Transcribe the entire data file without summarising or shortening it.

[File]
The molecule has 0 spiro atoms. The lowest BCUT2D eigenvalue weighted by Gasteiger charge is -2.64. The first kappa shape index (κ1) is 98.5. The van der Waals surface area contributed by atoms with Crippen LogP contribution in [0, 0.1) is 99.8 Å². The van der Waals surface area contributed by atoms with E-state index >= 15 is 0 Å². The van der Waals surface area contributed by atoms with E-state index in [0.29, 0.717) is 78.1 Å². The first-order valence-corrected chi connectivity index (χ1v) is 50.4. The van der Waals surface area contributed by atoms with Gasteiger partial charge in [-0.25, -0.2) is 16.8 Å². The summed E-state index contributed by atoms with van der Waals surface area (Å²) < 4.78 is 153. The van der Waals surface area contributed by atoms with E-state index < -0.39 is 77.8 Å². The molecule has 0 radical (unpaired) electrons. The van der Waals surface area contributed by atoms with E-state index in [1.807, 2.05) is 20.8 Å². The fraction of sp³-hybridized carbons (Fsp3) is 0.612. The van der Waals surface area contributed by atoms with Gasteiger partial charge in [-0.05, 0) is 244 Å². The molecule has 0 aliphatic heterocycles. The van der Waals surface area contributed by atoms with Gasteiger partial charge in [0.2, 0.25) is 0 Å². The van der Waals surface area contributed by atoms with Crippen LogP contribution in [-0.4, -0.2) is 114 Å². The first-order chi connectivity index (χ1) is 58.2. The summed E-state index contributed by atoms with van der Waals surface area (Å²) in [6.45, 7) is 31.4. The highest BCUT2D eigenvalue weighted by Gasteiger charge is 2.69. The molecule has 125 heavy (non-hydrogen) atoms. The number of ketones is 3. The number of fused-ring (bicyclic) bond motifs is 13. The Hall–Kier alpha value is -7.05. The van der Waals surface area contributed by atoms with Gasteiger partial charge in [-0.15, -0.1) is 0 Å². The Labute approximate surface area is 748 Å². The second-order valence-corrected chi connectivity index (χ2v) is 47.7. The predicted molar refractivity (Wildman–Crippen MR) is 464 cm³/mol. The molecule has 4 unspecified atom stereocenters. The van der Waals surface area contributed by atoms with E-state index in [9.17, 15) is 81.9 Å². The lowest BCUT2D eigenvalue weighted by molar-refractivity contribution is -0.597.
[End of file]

The molecule has 0 spiro atoms. The lowest BCUT2D eigenvalue weighted by Gasteiger charge is -2.64. The first kappa shape index (κ1) is 98.5. The van der Waals surface area contributed by atoms with Crippen LogP contribution in [0, 0.1) is 99.8 Å². The van der Waals surface area contributed by atoms with E-state index >= 15 is 0 Å². The van der Waals surface area contributed by atoms with E-state index in [0.29, 0.717) is 78.1 Å². The first-order valence-corrected chi connectivity index (χ1v) is 50.4. The van der Waals surface area contributed by atoms with Gasteiger partial charge in [-0.25, -0.2) is 16.8 Å². The summed E-state index contributed by atoms with van der Waals surface area (Å²) < 4.78 is 153. The van der Waals surface area contributed by atoms with E-state index < -0.39 is 77.8 Å². The molecule has 0 radical (unpaired) electrons. The van der Waals surface area contributed by atoms with E-state index in [1.807, 2.05) is 20.8 Å². The fraction of sp³-hybridized carbons (Fsp3) is 0.612. The van der Waals surface area contributed by atoms with Gasteiger partial charge in [-0.05, 0) is 244 Å². The molecule has 0 aliphatic heterocycles. The van der Waals surface area contributed by atoms with Gasteiger partial charge in [0.2, 0.25) is 0 Å². The van der Waals surface area contributed by atoms with Crippen LogP contribution in [-0.4, -0.2) is 114 Å². The first-order chi connectivity index (χ1) is 58.2. The summed E-state index contributed by atoms with van der Waals surface area (Å²) in [6.45, 7) is 31.4. The highest BCUT2D eigenvalue weighted by Gasteiger charge is 2.69. The molecule has 125 heavy (non-hydrogen) atoms. The number of ketones is 3. The number of fused-ring (bicyclic) bond motifs is 13. The Hall–Kier alpha value is -7.05. The van der Waals surface area contributed by atoms with Gasteiger partial charge in [-0.15, -0.1) is 0 Å². The Labute approximate surface area is 748 Å². The second-order valence-corrected chi connectivity index (χ2v) is 47.7. The predicted molar refractivity (Wildman–Crippen MR) is 464 cm³/mol. The molecule has 4 unspecified atom stereocenters. The van der Waals surface area contributed by atoms with E-state index in [9.17, 15) is 81.9 Å². The lowest BCUT2D eigenvalue weighted by molar-refractivity contribution is -0.597.